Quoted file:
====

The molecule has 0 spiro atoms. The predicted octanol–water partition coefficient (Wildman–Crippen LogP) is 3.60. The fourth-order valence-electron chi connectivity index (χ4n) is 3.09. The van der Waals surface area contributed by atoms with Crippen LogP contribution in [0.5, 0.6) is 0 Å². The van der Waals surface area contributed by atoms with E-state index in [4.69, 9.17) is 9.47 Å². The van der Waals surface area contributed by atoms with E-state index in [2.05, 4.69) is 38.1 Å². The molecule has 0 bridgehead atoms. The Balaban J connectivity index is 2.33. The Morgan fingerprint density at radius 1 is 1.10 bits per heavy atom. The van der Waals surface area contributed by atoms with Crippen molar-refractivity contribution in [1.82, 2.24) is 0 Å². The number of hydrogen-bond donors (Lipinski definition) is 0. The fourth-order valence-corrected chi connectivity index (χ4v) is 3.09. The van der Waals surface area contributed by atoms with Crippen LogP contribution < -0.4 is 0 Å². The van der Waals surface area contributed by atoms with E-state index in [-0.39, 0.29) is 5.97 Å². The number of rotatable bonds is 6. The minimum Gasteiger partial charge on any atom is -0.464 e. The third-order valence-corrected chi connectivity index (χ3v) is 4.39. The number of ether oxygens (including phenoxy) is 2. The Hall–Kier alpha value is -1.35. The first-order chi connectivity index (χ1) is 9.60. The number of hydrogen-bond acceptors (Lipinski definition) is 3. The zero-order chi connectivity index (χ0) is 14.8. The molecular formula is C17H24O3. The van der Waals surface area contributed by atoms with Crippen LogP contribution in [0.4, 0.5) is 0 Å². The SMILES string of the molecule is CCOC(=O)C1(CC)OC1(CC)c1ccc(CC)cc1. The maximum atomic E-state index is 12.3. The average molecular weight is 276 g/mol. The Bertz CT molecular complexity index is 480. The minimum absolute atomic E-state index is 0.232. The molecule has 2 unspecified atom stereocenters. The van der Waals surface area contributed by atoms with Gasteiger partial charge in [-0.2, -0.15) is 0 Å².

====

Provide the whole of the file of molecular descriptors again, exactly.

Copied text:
The molecule has 0 spiro atoms. The predicted octanol–water partition coefficient (Wildman–Crippen LogP) is 3.60. The fourth-order valence-electron chi connectivity index (χ4n) is 3.09. The van der Waals surface area contributed by atoms with Crippen LogP contribution in [0.5, 0.6) is 0 Å². The van der Waals surface area contributed by atoms with E-state index in [4.69, 9.17) is 9.47 Å². The van der Waals surface area contributed by atoms with E-state index in [2.05, 4.69) is 38.1 Å². The molecule has 0 bridgehead atoms. The Balaban J connectivity index is 2.33. The Morgan fingerprint density at radius 1 is 1.10 bits per heavy atom. The van der Waals surface area contributed by atoms with Crippen molar-refractivity contribution in [1.82, 2.24) is 0 Å². The number of hydrogen-bond donors (Lipinski definition) is 0. The fourth-order valence-corrected chi connectivity index (χ4v) is 3.09. The van der Waals surface area contributed by atoms with Crippen LogP contribution < -0.4 is 0 Å². The van der Waals surface area contributed by atoms with E-state index in [-0.39, 0.29) is 5.97 Å². The number of rotatable bonds is 6. The minimum Gasteiger partial charge on any atom is -0.464 e. The third-order valence-corrected chi connectivity index (χ3v) is 4.39. The number of ether oxygens (including phenoxy) is 2. The Hall–Kier alpha value is -1.35. The first-order chi connectivity index (χ1) is 9.60. The number of hydrogen-bond acceptors (Lipinski definition) is 3. The zero-order chi connectivity index (χ0) is 14.8. The molecular formula is C17H24O3. The van der Waals surface area contributed by atoms with Crippen LogP contribution in [0.4, 0.5) is 0 Å². The SMILES string of the molecule is CCOC(=O)C1(CC)OC1(CC)c1ccc(CC)cc1. The maximum atomic E-state index is 12.3. The average molecular weight is 276 g/mol. The Bertz CT molecular complexity index is 480. The minimum absolute atomic E-state index is 0.232. The molecule has 2 unspecified atom stereocenters. The van der Waals surface area contributed by atoms with Gasteiger partial charge in [-0.2, -0.15) is 0 Å².